by Ben Gichner of Benchmark Legal
Legally, you shouldn’t be calling it anything else. From energy balancing to touch and sensation services, more and more people are beginning to find comfort in alternative health services.
Even some doctors and licensed professionals are beginning to adopt a more holistic and integrative approach to medicine. But if you’re not practicing medicine and not licensed to practice it you should be very careful in protecting yourself and your clients.
As states and courts have said time and time again, the point of the medical licensing law is to protect individuals from fraud and fake medicine. Most courts have had no trouble finding in favor of plaintiffs when the defendant’s practice might have been viewed as one practicing medicine by a reasonable person.
Protecting yourself in the alternative health industry takes a keen understanding of where the licensing requirements begin and how tort and other laws work together.
Starting an Alternative Health Business
First, you should be sure if you need a license in Washington State. You’ll need a license if you practice medicine, which includes anyone who “offers or undertakes to diagnose, cure, advise, or prescribe for any human disease, ailment, injury, infirmity, deformity, pain or other condition, physical or mental, real or imaginary, by any means or instrumentality.”
If you’re not practicing medicine or providing hands-on services, the process for setting up an alternative health business in Washington State is similar to a traditional business, but with a few critical additions.
You’ll still need to incorporate your practice, obtain necessary licenses and permits, and work with insurance providers to maintain liability protection. But there are some industry-specific requirements you should know about before starting the process. For example, if you’re opening a naturopathic practice, you will need to have a license.
What’s the Difference between Treatment and Health?
In Washington state, naturopaths must be licensed because they practice medicine and engage in diagnosis and treatment of medical conditions. This means someone cannot use the title, Naturopath or N.D. without first qualifying and for and receiving a license issued by Washington State.
However, there’s a big difference between a naturopath who practices alternative medicine and someone who practices energy balancing. The energy balancer doesn’t claim to diagnosis, advise, or treat any medical conditions. The energy balancer also makes it clear that her services are for enjoyment or recreation only and doesn’t touch her clients.
If you’re physically touching anyone else, you’ll need to be licensed as a massage practitioner or other health professional or ordained as a minister. At the very least, you’ll need informed consent from your clients.
In Washington State, RCW 18.71.011 provides a good start for figuring out if you’re practicing medicine or simply providing recreational services.
What does HIPAA mean for my business?
As an alternative health specialist, you should know and understand the scope of the Health Insurance Portability and Accountability Act (HIPAA).
If you’re not practicing medicine, you probably won’t be getting healthcare information or billing insurance companies and HIPAA may not apply to you. However, some of HIPAA’s ideas are also good for protecting your own client files.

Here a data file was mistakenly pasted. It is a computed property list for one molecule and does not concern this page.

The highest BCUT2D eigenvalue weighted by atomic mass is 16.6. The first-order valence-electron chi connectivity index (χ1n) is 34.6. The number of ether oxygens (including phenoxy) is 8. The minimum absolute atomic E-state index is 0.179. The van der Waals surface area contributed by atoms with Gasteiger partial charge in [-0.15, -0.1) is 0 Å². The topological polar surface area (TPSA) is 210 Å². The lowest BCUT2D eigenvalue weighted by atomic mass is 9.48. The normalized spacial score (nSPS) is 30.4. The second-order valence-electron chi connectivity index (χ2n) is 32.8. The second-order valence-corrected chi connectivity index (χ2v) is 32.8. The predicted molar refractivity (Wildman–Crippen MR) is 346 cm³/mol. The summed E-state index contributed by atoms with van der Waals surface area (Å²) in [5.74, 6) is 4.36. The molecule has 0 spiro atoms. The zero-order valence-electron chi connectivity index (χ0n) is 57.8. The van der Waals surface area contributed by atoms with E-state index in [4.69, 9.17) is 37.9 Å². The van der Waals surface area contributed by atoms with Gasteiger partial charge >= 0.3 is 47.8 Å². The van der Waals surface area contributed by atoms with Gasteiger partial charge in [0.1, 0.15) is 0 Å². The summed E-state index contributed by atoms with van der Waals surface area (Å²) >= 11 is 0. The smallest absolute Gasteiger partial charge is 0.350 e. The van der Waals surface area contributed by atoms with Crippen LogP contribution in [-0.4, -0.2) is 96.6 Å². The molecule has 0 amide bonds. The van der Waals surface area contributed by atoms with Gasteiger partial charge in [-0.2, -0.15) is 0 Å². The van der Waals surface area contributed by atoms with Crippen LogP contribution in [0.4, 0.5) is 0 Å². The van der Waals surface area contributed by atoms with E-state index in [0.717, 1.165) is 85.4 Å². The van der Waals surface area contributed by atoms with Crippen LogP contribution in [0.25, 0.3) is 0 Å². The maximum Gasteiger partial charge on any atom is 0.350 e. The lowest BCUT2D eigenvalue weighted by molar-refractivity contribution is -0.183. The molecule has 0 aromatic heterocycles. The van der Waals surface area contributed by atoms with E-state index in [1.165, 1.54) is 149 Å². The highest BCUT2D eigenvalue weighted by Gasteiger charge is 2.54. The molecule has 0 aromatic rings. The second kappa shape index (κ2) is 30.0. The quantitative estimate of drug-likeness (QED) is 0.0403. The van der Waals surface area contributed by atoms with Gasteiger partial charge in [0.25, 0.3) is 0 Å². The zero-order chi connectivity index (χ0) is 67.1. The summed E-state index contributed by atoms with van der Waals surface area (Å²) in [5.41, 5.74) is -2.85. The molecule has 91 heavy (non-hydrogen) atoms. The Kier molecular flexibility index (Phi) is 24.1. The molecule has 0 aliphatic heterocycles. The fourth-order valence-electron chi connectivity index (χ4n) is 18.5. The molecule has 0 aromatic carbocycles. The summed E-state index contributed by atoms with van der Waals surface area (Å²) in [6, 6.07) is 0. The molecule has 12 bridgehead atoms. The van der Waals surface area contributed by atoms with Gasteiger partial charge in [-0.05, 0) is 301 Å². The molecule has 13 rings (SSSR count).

Generally, HIPAA protects an individual’s healthcare information from being disclosed without their consent. For healthcare providers covered by HIPAA like doctors, hospitals, chiropractors, and pharmacies, this means certain policies have to be in place when healthcare information, like your primary physician’s file on you, is transmitted to other people.
Client Agreements and Disclosure Forms
To protect yourself and your clients, you should start with a sound client agreement that clearly explains that your services are recreational or religious, that you don’t provide medical advice, and much more.
Unfortunately, it’s not enough to simply take cash and provide services. You must let clients know what to expect and what not to expect. This aspect of setting up your business requires a deeper understanding of tort, contract, and even constitutional law.
And even if you have the best agreements, you still can’t let the public think you practice medicine or any type of healing or provision of medical advice. You have to know the scope and limitations of your practice and the best way to do that is to hire an attorney that’s seen it before.
Operating the Business
Running an alternative health business is similar to running a traditional business in some ways.
Some people operate their businesses out of their home. If you’re a home business, you’ll probably want to check on insurance for your home or apartment. You should also have professional liability insurance in case of claims by your client.
You’ll need to keep good records of all of your client intake, disclosure, and informed consent forms. You’ll also need to keep track of your licensing and certifications for hands-on work as well as maintain business licenses and keep up with taxes.
The most important thing to remember is that your business is a reflection of you. If you don’t protect it properly, you may be opening yourself up to unnecessary liability.
If you have questions on the above or would like more tips on legally protecting your business, visit www.benchmark.legal.
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